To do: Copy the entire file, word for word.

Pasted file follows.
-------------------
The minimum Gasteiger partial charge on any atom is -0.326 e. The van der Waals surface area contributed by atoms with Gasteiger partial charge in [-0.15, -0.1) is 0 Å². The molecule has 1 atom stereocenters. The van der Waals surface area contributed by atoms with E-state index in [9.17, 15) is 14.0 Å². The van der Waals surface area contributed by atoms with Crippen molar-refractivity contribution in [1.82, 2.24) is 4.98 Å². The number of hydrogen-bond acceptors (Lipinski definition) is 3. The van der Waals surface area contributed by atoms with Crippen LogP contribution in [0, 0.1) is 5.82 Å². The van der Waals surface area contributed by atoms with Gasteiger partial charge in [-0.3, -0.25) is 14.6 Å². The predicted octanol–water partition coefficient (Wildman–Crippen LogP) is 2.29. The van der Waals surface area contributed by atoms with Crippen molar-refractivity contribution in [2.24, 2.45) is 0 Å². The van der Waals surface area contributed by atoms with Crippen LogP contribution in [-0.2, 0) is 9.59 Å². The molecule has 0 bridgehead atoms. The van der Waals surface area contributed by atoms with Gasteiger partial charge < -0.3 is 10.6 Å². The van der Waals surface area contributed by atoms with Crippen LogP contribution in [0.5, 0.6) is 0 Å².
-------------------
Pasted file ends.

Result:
The minimum Gasteiger partial charge on any atom is -0.326 e. The van der Waals surface area contributed by atoms with Gasteiger partial charge in [-0.15, -0.1) is 0 Å². The molecule has 1 atom stereocenters. The van der Waals surface area contributed by atoms with E-state index in [9.17, 15) is 14.0 Å². The van der Waals surface area contributed by atoms with Crippen molar-refractivity contribution in [1.82, 2.24) is 4.98 Å². The number of hydrogen-bond acceptors (Lipinski definition) is 3. The van der Waals surface area contributed by atoms with Crippen LogP contribution in [0, 0.1) is 5.82 Å². The van der Waals surface area contributed by atoms with Gasteiger partial charge in [-0.3, -0.25) is 14.6 Å². The predicted octanol–water partition coefficient (Wildman–Crippen LogP) is 2.29. The van der Waals surface area contributed by atoms with Crippen molar-refractivity contribution in [2.24, 2.45) is 0 Å². The van der Waals surface area contributed by atoms with Crippen LogP contribution in [-0.2, 0) is 9.59 Å². The molecule has 0 bridgehead atoms. The van der Waals surface area contributed by atoms with Gasteiger partial charge < -0.3 is 10.6 Å². The van der Waals surface area contributed by atoms with Crippen LogP contribution in [0.5, 0.6) is 0 Å².